By Riva Pomerantz
The warmed, recycled air of the plane was like a tunnel between two tundras, Misha Kapilov* reflected as he disembarked. Gone were the sights and sounds of the life he had left behind, first in Kiev, then in Israel.
Bienvenue au Canada read the sign as the frigid air pulled him into the terminal with an urgency. Passport control. Luggage. Waiting area. And there she was: Aunt Katya.* Smiling, waving vigorously, and very welcoming, she eagerly stepped forward to take her 17-year-old immigrant nephew under her wing. All Misha really knew about his father's sister was that Aunt Katya had "converted" to Christianity, but his ambiguous understanding of religion made his aunt's choice a complete non-issue.
As they drove down the broad highways of Toronto, Misha reveled in his newfound destination. The scenery was different here; the air rich with promise. The houses were beautiful and spacious. He had come to Canada to seek his fortune, and find it he would.
There was a large pot of soup waiting on the stove in Aunt Katya's modest two-bedroom apartment, and a bed turned down especially for her nephew. They sat down to eat and Misha became aware of keen eyes watching him. And then, gently but bluntly, Aunt Katya lay down the house rules. One rule, actually, stunningly simple:
"If you believe in and pray to Jesus, then you are welcome in my home," she told him.
The converse was glaringly implicit.
Misha Kapilov had a big problem. Up until now, religion had been a rather trivial chapter in his life. Russia certainly hadn't offered him anything of faith, and his brief year in Israel had only served up a large helping of hypocrisy and cynical anti-religious indoctrination. If he found Aunt Katya's terms untenable it was not because she was demanding his belief in Christianity, but because she was demanding that he believe in any God at all, a repulsive offense to Misha's self-proclaimed atheism.
But free room and board was nothing to sneeze at for an immigrant boy fresh off the boat. So he promised he'd try and, like a good little nephew, he grudgingly accompanied Aunt Katya to... synagogue.
Well, at first glance it certainly looked like a synagogue, with a rabbi cloaked in a tallit and one of those arks that housed the Torah scrolls like he blurrily remembered seeing once as a child. There were congregants with skullcaps and prayer books, and everyone wished him "Shabbat Shalom" and stayed to shmooze afterward during kiddush. Young Misha was pleasantly surprised by the warm atmosphere and the after-services get-togethers where the friendly community made him feel welcome and invited him to come back again the next week.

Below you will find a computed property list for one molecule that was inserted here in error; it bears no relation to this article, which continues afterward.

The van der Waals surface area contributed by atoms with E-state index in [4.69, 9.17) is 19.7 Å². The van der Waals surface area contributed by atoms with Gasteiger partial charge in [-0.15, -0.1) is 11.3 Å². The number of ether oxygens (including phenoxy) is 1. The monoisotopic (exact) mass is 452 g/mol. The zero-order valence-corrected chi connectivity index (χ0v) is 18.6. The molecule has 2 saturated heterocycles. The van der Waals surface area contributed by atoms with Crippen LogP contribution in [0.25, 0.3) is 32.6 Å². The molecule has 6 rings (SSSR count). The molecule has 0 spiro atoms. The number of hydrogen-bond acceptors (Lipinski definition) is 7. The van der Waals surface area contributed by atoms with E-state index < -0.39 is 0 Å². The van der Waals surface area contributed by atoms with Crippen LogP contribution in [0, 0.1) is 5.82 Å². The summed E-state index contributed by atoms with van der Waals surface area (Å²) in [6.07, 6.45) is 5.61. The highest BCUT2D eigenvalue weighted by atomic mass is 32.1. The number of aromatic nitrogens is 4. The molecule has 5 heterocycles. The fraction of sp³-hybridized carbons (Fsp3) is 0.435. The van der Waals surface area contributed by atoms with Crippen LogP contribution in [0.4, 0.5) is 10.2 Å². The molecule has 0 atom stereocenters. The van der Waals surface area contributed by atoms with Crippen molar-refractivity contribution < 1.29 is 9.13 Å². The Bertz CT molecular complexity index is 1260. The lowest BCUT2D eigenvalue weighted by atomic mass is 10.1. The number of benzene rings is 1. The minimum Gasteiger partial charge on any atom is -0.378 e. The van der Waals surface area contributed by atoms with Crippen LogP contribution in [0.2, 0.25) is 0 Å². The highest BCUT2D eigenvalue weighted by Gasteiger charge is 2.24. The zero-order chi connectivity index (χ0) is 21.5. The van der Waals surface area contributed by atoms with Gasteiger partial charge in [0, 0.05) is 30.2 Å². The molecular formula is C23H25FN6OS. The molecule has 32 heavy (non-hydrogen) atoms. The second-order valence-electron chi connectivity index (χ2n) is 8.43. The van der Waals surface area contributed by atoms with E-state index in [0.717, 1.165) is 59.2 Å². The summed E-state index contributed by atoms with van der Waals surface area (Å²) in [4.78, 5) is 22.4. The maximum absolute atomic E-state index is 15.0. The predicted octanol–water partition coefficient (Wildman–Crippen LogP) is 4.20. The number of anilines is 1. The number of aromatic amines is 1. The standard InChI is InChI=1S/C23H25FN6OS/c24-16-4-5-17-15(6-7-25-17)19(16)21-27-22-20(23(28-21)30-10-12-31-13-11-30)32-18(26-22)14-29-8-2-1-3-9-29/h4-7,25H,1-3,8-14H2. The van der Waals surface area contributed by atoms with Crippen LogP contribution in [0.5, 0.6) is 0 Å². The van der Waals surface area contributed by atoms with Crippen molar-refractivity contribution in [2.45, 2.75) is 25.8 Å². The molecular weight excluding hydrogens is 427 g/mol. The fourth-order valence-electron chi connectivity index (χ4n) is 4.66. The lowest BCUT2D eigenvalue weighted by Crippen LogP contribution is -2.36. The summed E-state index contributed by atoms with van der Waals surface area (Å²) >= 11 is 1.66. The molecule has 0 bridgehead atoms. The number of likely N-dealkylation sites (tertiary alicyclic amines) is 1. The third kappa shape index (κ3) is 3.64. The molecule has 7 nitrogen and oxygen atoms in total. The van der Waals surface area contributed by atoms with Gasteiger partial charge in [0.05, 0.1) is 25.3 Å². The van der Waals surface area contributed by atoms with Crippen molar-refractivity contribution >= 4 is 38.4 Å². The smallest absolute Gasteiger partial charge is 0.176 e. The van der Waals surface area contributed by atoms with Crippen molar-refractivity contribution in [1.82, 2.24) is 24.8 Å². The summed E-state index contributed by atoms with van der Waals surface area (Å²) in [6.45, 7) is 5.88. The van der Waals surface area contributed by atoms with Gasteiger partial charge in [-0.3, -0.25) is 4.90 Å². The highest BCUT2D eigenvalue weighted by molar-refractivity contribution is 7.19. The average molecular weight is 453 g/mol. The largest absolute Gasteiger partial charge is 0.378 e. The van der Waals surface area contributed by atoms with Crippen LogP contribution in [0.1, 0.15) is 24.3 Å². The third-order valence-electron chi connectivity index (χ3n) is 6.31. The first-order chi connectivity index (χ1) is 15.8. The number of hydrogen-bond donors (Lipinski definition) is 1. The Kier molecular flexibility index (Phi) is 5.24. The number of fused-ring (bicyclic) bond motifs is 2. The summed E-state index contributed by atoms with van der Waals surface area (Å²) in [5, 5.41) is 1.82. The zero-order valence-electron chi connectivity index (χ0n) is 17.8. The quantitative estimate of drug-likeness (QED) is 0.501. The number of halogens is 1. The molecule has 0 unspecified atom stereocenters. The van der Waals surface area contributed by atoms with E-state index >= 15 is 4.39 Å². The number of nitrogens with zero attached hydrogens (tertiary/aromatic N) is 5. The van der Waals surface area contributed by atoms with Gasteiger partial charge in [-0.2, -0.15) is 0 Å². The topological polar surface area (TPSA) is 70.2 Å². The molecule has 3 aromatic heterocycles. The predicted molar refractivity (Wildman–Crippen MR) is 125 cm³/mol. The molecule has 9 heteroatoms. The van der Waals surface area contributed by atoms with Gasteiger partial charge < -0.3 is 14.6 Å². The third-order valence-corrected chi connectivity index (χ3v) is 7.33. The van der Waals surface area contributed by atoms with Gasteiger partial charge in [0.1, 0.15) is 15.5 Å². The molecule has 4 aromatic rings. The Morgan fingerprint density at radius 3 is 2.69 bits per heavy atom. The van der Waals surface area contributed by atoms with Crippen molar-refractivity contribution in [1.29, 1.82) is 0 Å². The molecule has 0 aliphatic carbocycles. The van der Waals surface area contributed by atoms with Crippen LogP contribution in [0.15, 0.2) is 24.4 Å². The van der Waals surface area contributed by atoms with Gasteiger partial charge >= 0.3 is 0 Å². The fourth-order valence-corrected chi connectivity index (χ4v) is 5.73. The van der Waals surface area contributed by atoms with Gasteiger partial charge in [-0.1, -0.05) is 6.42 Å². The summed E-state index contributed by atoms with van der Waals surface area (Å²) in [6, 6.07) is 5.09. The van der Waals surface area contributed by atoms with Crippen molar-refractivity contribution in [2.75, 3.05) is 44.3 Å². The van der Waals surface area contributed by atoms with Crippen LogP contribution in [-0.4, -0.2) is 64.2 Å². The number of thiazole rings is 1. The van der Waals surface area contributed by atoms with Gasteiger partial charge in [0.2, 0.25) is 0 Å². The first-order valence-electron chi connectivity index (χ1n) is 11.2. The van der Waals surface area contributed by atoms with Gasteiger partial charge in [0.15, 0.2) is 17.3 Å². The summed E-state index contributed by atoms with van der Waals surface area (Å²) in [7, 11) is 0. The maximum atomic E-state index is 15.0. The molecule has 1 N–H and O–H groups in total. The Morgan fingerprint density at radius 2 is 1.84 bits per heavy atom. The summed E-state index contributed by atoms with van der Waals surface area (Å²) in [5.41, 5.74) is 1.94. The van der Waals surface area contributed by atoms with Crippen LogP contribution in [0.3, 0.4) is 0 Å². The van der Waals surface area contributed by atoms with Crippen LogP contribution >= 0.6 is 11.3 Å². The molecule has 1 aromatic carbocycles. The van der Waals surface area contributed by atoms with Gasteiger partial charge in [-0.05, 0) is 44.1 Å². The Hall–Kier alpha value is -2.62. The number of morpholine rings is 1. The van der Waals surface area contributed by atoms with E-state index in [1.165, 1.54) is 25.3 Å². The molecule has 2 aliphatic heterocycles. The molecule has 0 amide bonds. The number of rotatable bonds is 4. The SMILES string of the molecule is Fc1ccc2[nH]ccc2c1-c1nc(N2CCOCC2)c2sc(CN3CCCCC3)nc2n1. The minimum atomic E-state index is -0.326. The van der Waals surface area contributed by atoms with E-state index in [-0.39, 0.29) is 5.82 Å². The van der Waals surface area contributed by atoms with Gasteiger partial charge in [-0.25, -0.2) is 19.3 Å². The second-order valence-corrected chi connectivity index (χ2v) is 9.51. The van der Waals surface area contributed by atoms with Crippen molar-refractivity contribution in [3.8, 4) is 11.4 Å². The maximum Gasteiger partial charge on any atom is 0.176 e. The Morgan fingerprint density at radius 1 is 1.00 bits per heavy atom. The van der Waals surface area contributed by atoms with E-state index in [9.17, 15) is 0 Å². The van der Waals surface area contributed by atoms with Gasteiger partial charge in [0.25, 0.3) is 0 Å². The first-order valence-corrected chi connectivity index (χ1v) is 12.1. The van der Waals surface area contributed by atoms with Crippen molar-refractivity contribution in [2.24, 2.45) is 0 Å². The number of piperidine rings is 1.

Misha thought it was odd how Aunt Katya, a professed Christian, permitted herself the sacrilegious practice of praying in a synagogue. But her strange practice was soon resolved when he came to understand that "Yeshua HaMashiach," abundantly referred to in the prayer texts and other parts of the "synagogue" service was none other than Jesus, father of Christianity. He was surprised and a bit aghast. After all, hadn't Papa told him that Jews didn't believe in Jesus?
It didn't take long till dear Aunt Katya threw him out of her house forever, in disappointment over his failure to "believe." But Misha continued to attend Sabbath services at Congregation Melech Yisrael on Ranee Avenue on his own -- if just for the sense of belonging. Very soon he became a valued member of the "synagogue." It satisfied his craving for friendship and closed the hole of loneliness. With sincere and loving persistence, Misha's fellow congregants demonstrated to him how Jews were meant to believe in Yeshua, bringing "proof" from Messianic texts. With time, the former atheist became a passionate advocate of these Jews for Jesus.
An Unexpected Invitation
Parkdale was once populated by the wealthy upper class. Today, it has the faded look of an expensive ball gown left crumpled in a garbage bin for many years, with cats and rodents nesting in its once-delicate hems. The crumbling apartment complexes tower above the dank alleyways where pursuits of a variety of illicit activities are the norm. Crime is to Parkdale as salt is to soup; a diverse landscape of immigrants, panhandlers, and a motley group of patients released from the psychiatric hospital that closed its doors a number of years ago.
Toronto's Parkdale district was not the fortune Misha had sought. Having been exiled from Aunt Katya's, he found himself trapped in the seedy but affordable slums. Misha wanted out, and intervention from a Power he did not yet fully comprehend obliged.